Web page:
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In the Midst of Winter by Isabel Allende
The Invisible Life of Euridice Gusmao by Martha Batalha
The books in today’s mini-reviews couldn’t be more different, but they do have a few key elements in common. Both were written by South American writers. Isabel Allende was born in Peru and is a Chilean-American. Martha Batalha is from Brazil, and also now lives in the U.S. Her book takes place in Brazil, and while Allende’s takes place in New York, many times its storyline travels to Chile, Brazil and a little north to Guatemala. So, “The South American Edition” was born!
In the Midst of Winter by Isabel Allende
Publisher: Atria Books
Release Date: October 31, 2017
Length: 352 pages
From the Publisher: “…three very different people are brought together in a mesmerizing story that moves from present-day Brooklyn to Guatemala in the recent past to 1970s Chile and Brazil, sparking the beginning of a long overdue love story…”
My Thoughts: I wasn’t immediately captivated by In the Midst of Winter, but Isabel Allende’s wonderful writing compelled me to keep going. She is a storyteller at it’s finest and in this book she paints the three main characters so vividly that I quickly became engrossed in their stories. Richard Bowmaster, 60 and an NYU professor, lives a rigid life of penance for a past he grieves over. He’s a pessimist, a slave to routines, and a constant worrier. Lucia Maraz, 62 and a visiting professor at NYU, just happens to be renting a dismal apartment in Richard’s basement. This Chilean woman is a fireball! She’s an optimistic free-spirit who lives in the moment. The push and pull between these two opposites only gets stronger as they unite to help Evelyn Ortega, a young woman from Guatemala who Richard rear-ends during a huge snow storm. Evelyn later shows up at Richards door, frightened and unable to fully communicate why. He enlists Lucia to help and the three are quickly entangled in an unlikely quest.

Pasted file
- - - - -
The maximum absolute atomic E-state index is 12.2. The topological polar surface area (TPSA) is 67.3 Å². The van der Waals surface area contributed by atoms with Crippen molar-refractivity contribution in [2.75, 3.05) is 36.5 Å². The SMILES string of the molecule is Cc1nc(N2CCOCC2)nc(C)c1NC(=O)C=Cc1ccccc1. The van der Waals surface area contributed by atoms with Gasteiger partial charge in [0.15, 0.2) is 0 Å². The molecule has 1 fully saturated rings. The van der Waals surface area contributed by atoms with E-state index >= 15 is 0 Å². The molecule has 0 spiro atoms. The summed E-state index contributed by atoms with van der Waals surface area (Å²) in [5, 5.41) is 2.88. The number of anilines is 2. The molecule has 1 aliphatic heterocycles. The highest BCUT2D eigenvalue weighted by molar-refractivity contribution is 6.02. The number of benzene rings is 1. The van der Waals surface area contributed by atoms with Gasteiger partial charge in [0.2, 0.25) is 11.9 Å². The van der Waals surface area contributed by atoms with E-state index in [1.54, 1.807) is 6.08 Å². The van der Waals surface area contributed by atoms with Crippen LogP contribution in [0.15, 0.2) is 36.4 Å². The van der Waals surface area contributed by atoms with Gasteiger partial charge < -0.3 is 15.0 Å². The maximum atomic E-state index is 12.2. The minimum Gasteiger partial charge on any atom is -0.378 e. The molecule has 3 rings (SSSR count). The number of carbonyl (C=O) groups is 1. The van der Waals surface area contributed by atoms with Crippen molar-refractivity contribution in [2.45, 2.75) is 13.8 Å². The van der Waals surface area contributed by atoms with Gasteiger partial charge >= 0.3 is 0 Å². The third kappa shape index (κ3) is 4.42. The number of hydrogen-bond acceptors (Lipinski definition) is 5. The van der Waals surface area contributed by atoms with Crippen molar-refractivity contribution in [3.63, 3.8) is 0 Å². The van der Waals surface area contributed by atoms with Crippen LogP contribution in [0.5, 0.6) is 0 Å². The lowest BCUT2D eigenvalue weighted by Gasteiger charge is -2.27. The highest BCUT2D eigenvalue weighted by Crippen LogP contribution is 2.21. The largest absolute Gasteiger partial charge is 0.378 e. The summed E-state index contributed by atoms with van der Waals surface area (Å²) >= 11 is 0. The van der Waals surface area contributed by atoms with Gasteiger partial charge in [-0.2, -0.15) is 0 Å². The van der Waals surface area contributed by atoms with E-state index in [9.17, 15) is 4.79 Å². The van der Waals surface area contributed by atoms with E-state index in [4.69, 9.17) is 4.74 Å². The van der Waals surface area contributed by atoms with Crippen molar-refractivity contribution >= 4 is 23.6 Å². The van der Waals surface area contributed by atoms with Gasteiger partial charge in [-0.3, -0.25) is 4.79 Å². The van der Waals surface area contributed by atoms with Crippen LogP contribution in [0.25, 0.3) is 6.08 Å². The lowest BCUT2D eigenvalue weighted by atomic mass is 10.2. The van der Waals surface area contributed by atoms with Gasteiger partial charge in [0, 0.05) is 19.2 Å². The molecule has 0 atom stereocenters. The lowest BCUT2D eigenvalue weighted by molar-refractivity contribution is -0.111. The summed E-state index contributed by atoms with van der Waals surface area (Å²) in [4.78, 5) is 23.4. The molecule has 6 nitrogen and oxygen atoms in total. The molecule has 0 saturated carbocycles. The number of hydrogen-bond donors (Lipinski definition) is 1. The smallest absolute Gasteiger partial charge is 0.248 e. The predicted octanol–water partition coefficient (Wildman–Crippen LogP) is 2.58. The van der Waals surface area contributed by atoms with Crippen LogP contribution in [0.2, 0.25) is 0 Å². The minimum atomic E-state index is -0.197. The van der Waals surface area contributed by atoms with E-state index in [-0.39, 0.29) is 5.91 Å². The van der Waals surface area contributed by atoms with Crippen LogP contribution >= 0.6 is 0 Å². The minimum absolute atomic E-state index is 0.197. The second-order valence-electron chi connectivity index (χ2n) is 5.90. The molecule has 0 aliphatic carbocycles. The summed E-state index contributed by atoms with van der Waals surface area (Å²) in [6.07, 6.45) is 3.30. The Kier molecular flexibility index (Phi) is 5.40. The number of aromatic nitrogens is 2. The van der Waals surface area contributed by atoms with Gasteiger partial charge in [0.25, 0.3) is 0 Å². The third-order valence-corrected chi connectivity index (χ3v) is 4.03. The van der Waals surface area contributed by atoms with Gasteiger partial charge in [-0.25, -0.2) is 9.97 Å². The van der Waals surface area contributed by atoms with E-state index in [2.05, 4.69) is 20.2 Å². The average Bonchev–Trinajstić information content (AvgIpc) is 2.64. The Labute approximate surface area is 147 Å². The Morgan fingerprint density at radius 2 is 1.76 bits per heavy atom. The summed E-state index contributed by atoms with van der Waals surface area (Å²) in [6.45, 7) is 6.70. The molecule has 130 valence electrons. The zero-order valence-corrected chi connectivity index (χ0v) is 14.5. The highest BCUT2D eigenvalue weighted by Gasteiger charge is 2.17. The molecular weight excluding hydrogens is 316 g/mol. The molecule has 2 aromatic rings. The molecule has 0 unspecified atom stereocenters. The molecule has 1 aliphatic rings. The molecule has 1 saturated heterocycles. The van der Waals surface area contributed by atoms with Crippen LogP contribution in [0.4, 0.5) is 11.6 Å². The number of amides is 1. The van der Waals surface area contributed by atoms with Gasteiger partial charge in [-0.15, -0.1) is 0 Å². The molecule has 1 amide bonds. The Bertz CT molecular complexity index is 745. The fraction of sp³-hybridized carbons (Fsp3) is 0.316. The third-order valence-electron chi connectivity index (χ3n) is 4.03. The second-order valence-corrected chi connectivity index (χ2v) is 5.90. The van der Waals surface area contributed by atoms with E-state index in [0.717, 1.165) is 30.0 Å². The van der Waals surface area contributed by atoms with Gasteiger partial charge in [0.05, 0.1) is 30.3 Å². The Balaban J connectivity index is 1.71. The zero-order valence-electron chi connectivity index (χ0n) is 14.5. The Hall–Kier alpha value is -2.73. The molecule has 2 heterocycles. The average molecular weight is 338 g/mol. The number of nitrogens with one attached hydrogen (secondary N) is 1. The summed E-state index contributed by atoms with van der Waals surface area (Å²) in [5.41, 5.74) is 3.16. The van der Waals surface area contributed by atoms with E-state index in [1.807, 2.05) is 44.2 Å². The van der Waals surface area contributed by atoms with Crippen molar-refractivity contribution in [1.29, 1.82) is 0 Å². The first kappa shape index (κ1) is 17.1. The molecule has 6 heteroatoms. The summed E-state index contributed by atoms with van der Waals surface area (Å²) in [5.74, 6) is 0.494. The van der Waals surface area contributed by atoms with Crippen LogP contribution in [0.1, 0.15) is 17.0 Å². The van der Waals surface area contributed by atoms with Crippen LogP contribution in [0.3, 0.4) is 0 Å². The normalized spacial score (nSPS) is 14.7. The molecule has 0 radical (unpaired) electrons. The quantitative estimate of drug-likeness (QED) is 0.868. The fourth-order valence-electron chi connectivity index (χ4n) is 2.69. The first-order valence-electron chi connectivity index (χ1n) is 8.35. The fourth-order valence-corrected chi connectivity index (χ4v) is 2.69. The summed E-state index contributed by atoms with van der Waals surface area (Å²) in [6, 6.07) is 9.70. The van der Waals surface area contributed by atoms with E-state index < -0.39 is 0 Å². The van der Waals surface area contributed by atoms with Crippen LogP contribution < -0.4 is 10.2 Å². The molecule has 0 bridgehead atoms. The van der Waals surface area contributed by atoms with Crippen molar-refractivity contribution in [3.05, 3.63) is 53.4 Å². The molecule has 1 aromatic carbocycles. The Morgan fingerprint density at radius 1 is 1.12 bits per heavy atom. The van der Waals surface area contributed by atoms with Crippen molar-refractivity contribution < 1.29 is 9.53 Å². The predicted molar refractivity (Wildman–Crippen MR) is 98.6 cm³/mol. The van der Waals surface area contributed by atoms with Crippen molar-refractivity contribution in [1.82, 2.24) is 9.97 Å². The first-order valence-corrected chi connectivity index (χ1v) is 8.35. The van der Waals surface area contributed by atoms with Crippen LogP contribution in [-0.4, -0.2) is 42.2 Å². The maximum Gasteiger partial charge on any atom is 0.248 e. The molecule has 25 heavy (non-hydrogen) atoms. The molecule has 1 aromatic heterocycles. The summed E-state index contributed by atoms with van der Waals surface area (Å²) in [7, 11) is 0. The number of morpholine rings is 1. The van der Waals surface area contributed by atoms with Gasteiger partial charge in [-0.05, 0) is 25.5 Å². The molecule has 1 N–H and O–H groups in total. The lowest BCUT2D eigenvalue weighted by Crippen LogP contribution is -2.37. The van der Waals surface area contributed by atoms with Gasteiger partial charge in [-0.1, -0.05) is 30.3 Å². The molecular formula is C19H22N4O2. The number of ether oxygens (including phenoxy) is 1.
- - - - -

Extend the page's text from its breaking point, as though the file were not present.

As the story progresses Allende takes the reader to each characters’ past and the ghosts that haunt them. Richard spent his 20’s and 30’s in Brazil where life didn’t unfold quite the way he’d planned. Both Evelyn and Lucia fled their home countries, but their journeys were very different. At first I wasn’t won over by the trips to the past, but by the middle of the book it was clear just how important each character’s past was in shaping them. It was these very pasts that drove Evelyn, Lucia and Richard to do the things they did in the midst of a snowy winter.
In the Midst of Winter is definitely one of those books that gets better and better as it moves along. I’m so happy I stayed with the book because by the end I was thoroughly engaged. Allende did a beautiful job of weaving her characters’ lives together. Her latest book was truly a joy to read. Grade: B+
Note: I received copies of this book from the publisher (via NetGalley) in exchange for my honest thoughts.
The Invisible Life of Euridice Gusmao by Martha Batalha (debut)
Publisher: Oneworld Publications